The downregulated biological processes were mainly concentrated in cellular homeostasis, carbohydrate metabolic, electron transfer and regulation of biological quality processes. The downregulated molecular functions were mainly in oxidoreductase activity and electron transfer activity. There were no differential downregulated genes in cellular components (CC).

Analysis of differential gene KEGG enrichment

To further understand the influencing factors of tobacco growth promotion under GX14001 VOCs treatment, important biological information, signal transduction pathways and related metabolic pathways were analyzed, and the related genes and transcription factors involved in the metabolic pathways of plant growth were screened.

KEGG enrichment analysis was carried out on the data. A total of 63 KEGG upregulated entries and 61 KEGG downregulated entries were enriched. There were 338 differentially expressed genes, 190 of which were upregulated and 148 of which were downregulated (Fig. 5). The enrichment pathways of DEGs were mainly related to “plant hormone signal transduction,” “plant pathogen interaction,” “carbon fixation in photosynthetic organisms,” “stilbene, diphenylheptanone and gingerol biosynthesis,” “phenylpropanoid biosynthesis,” “pentose and glucuronolactone interconversion,” “glyceride metabolism,” “flavonoid biosynthesis” and “ascorbic acid and aldehyde metabolism.”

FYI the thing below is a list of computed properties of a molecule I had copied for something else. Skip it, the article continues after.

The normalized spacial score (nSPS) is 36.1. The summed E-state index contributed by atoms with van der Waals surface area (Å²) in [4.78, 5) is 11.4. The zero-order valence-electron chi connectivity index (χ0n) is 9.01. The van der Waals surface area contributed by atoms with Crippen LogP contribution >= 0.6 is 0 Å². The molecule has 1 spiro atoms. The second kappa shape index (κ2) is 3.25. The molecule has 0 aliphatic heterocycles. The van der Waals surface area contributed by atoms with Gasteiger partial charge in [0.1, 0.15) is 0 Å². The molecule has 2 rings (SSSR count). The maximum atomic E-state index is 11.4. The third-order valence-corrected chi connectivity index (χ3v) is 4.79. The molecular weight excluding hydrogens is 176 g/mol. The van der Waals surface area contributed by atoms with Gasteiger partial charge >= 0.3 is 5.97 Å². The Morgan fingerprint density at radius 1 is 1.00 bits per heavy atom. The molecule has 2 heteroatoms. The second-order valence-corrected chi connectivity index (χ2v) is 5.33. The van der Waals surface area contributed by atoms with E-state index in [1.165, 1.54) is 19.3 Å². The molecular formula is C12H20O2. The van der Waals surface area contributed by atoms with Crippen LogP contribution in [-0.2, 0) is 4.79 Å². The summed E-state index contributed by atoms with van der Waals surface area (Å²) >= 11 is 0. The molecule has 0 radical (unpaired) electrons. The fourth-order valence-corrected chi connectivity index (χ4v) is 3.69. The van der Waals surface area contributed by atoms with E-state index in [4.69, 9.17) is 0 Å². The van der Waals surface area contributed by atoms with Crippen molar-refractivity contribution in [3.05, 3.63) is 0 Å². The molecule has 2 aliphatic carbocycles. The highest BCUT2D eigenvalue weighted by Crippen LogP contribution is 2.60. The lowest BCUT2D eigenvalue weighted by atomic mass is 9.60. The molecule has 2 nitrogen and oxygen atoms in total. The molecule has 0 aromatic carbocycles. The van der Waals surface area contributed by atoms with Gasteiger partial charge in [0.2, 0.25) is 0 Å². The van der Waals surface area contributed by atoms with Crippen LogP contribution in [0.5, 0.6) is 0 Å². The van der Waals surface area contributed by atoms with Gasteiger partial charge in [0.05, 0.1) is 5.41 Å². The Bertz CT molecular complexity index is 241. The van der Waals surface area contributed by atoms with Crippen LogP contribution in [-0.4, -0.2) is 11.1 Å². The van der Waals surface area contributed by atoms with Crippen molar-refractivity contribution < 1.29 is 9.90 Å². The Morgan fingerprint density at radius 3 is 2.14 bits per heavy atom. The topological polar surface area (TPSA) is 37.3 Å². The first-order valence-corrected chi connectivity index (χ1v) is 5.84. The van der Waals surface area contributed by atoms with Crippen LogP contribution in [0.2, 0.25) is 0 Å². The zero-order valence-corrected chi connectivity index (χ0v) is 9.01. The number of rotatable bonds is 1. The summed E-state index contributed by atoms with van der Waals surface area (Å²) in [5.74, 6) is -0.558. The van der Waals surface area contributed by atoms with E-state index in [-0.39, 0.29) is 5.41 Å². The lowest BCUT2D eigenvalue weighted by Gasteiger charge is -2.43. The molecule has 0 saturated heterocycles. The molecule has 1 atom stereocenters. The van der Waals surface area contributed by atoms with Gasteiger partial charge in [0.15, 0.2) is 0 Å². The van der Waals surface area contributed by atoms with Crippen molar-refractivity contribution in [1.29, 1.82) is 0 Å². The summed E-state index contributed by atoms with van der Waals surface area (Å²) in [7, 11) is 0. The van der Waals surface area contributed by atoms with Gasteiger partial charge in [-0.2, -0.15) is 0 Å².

Fig. 5
figure 5

A KEGG pathway up-regulated gene top20 enrichment scatter plot; B KEGG pathway down-regulated gene top20 enrichment scatter plot; C KEGG pathway differential gene enrichment scatter plot

qRT-PCR verification of RNA-seq